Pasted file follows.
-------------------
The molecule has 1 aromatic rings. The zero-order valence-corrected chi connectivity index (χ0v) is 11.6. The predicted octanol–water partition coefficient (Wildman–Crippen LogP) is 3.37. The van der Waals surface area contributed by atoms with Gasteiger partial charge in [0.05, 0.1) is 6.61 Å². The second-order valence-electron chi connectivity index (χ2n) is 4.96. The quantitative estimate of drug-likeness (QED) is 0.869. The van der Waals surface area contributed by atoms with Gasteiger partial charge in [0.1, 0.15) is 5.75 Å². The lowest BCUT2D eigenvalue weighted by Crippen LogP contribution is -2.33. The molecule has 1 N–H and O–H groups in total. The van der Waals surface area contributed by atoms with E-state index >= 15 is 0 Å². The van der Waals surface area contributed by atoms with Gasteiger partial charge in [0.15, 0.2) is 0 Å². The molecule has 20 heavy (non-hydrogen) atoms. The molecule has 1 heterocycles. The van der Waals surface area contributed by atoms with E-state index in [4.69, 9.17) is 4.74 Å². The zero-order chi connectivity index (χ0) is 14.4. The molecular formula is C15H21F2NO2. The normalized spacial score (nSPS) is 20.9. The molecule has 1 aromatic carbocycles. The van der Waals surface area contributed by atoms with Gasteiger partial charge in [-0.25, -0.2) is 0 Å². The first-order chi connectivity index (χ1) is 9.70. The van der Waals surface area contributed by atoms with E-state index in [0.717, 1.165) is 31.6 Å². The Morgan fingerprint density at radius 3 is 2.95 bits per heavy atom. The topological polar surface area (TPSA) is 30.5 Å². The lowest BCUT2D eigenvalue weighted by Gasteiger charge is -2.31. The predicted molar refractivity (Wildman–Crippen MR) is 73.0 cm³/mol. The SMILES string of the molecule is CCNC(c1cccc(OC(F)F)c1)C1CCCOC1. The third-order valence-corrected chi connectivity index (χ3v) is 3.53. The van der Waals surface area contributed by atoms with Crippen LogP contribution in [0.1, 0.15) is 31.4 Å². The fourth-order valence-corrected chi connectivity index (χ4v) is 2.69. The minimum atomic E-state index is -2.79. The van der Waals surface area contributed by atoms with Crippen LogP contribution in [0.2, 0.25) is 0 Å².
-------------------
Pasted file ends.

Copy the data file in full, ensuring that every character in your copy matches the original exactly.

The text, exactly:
The molecule has 1 aromatic rings. The zero-order valence-corrected chi connectivity index (χ0v) is 11.6. The predicted octanol–water partition coefficient (Wildman–Crippen LogP) is 3.37. The van der Waals surface area contributed by atoms with Gasteiger partial charge in [0.05, 0.1) is 6.61 Å². The second-order valence-electron chi connectivity index (χ2n) is 4.96. The quantitative estimate of drug-likeness (QED) is 0.869. The van der Waals surface area contributed by atoms with Gasteiger partial charge in [0.1, 0.15) is 5.75 Å². The lowest BCUT2D eigenvalue weighted by Crippen LogP contribution is -2.33. The molecule has 1 N–H and O–H groups in total. The van der Waals surface area contributed by atoms with E-state index >= 15 is 0 Å². The van der Waals surface area contributed by atoms with Gasteiger partial charge in [0.15, 0.2) is 0 Å². The molecule has 20 heavy (non-hydrogen) atoms. The molecule has 1 heterocycles. The van der Waals surface area contributed by atoms with E-state index in [4.69, 9.17) is 4.74 Å². The zero-order chi connectivity index (χ0) is 14.4. The molecular formula is C15H21F2NO2. The normalized spacial score (nSPS) is 20.9. The molecule has 1 aromatic carbocycles. The van der Waals surface area contributed by atoms with Gasteiger partial charge in [-0.25, -0.2) is 0 Å². The first-order chi connectivity index (χ1) is 9.70. The van der Waals surface area contributed by atoms with E-state index in [0.717, 1.165) is 31.6 Å². The Morgan fingerprint density at radius 3 is 2.95 bits per heavy atom. The topological polar surface area (TPSA) is 30.5 Å². The lowest BCUT2D eigenvalue weighted by Gasteiger charge is -2.31. The predicted molar refractivity (Wildman–Crippen MR) is 73.0 cm³/mol. The SMILES string of the molecule is CCNC(c1cccc(OC(F)F)c1)C1CCCOC1. The third-order valence-corrected chi connectivity index (χ3v) is 3.53. The van der Waals surface area contributed by atoms with Crippen LogP contribution in [0.1, 0.15) is 31.4 Å². The fourth-order valence-corrected chi connectivity index (χ4v) is 2.69. The minimum atomic E-state index is -2.79. The van der Waals surface area contributed by atoms with Crippen LogP contribution in [0.2, 0.25) is 0 Å².